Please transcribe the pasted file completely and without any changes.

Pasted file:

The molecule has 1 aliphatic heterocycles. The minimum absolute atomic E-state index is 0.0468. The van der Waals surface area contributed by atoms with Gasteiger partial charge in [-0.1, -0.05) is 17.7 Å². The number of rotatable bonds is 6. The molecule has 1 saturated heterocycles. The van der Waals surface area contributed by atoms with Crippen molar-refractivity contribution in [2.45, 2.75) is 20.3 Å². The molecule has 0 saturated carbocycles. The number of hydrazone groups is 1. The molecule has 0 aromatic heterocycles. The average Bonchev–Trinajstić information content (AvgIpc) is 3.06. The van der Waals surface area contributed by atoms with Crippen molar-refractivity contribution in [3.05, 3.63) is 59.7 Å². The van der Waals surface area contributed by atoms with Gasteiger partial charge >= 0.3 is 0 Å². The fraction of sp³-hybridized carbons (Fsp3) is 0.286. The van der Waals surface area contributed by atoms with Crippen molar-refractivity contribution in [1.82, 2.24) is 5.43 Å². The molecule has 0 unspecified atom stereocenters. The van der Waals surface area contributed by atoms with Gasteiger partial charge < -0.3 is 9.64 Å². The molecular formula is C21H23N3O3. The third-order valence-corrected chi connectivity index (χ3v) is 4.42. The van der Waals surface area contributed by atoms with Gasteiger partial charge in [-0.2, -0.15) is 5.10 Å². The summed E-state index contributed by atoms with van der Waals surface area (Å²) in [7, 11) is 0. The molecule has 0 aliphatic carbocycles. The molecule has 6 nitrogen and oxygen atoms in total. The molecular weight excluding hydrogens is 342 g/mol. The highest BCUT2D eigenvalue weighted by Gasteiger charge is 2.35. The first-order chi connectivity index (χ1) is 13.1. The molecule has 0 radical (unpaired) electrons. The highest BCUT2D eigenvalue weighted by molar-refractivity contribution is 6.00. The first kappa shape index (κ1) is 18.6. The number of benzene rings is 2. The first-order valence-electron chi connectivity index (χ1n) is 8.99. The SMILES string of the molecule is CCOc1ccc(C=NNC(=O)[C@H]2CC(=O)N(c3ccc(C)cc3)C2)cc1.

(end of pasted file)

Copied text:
The molecule has 1 aliphatic heterocycles. The minimum absolute atomic E-state index is 0.0468. The van der Waals surface area contributed by atoms with Gasteiger partial charge in [-0.1, -0.05) is 17.7 Å². The number of rotatable bonds is 6. The molecule has 1 saturated heterocycles. The van der Waals surface area contributed by atoms with Crippen molar-refractivity contribution in [2.45, 2.75) is 20.3 Å². The molecule has 0 saturated carbocycles. The number of hydrazone groups is 1. The molecule has 0 aromatic heterocycles. The average Bonchev–Trinajstić information content (AvgIpc) is 3.06. The van der Waals surface area contributed by atoms with Crippen molar-refractivity contribution in [3.05, 3.63) is 59.7 Å². The van der Waals surface area contributed by atoms with Gasteiger partial charge >= 0.3 is 0 Å². The fraction of sp³-hybridized carbons (Fsp3) is 0.286. The van der Waals surface area contributed by atoms with Crippen molar-refractivity contribution in [1.82, 2.24) is 5.43 Å². The molecule has 0 unspecified atom stereocenters. The van der Waals surface area contributed by atoms with Gasteiger partial charge < -0.3 is 9.64 Å². The molecular formula is C21H23N3O3. The third-order valence-corrected chi connectivity index (χ3v) is 4.42. The van der Waals surface area contributed by atoms with Gasteiger partial charge in [-0.2, -0.15) is 5.10 Å². The summed E-state index contributed by atoms with van der Waals surface area (Å²) in [7, 11) is 0. The molecule has 0 aliphatic carbocycles. The molecule has 6 nitrogen and oxygen atoms in total. The molecular weight excluding hydrogens is 342 g/mol. The highest BCUT2D eigenvalue weighted by Gasteiger charge is 2.35. The first-order chi connectivity index (χ1) is 13.1. The molecule has 0 radical (unpaired) electrons. The highest BCUT2D eigenvalue weighted by molar-refractivity contribution is 6.00. The first kappa shape index (κ1) is 18.6. The number of benzene rings is 2. The first-order valence-electron chi connectivity index (χ1n) is 8.99. The SMILES string of the molecule is CCOc1ccc(C=NNC(=O)[C@H]2CC(=O)N(c3ccc(C)cc3)C2)cc1.